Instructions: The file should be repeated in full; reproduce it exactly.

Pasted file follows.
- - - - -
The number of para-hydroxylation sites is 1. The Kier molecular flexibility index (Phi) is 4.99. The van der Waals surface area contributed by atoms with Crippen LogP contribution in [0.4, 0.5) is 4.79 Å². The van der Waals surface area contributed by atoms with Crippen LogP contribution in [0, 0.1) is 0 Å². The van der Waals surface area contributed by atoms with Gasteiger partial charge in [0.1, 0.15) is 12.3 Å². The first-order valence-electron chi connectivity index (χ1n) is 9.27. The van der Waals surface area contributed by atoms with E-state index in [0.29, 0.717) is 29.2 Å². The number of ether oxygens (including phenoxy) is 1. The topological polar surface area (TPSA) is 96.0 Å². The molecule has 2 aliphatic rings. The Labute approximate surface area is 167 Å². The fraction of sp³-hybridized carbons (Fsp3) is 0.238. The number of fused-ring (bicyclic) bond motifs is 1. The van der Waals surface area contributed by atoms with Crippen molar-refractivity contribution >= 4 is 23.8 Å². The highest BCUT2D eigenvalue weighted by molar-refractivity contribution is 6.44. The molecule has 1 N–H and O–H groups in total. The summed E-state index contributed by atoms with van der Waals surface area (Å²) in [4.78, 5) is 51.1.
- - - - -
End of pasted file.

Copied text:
The number of para-hydroxylation sites is 1. The Kier molecular flexibility index (Phi) is 4.99. The van der Waals surface area contributed by atoms with Crippen LogP contribution in [0.4, 0.5) is 4.79 Å². The van der Waals surface area contributed by atoms with Crippen LogP contribution in [0, 0.1) is 0 Å². The van der Waals surface area contributed by atoms with Gasteiger partial charge in [0.1, 0.15) is 12.3 Å². The first-order valence-electron chi connectivity index (χ1n) is 9.27. The van der Waals surface area contributed by atoms with E-state index in [0.29, 0.717) is 29.2 Å². The number of ether oxygens (including phenoxy) is 1. The topological polar surface area (TPSA) is 96.0 Å². The molecule has 2 aliphatic rings. The Labute approximate surface area is 167 Å². The fraction of sp³-hybridized carbons (Fsp3) is 0.238. The number of fused-ring (bicyclic) bond motifs is 1. The van der Waals surface area contributed by atoms with Crippen molar-refractivity contribution >= 4 is 23.8 Å². The highest BCUT2D eigenvalue weighted by molar-refractivity contribution is 6.44. The molecule has 1 N–H and O–H groups in total. The summed E-state index contributed by atoms with van der Waals surface area (Å²) in [4.78, 5) is 51.1.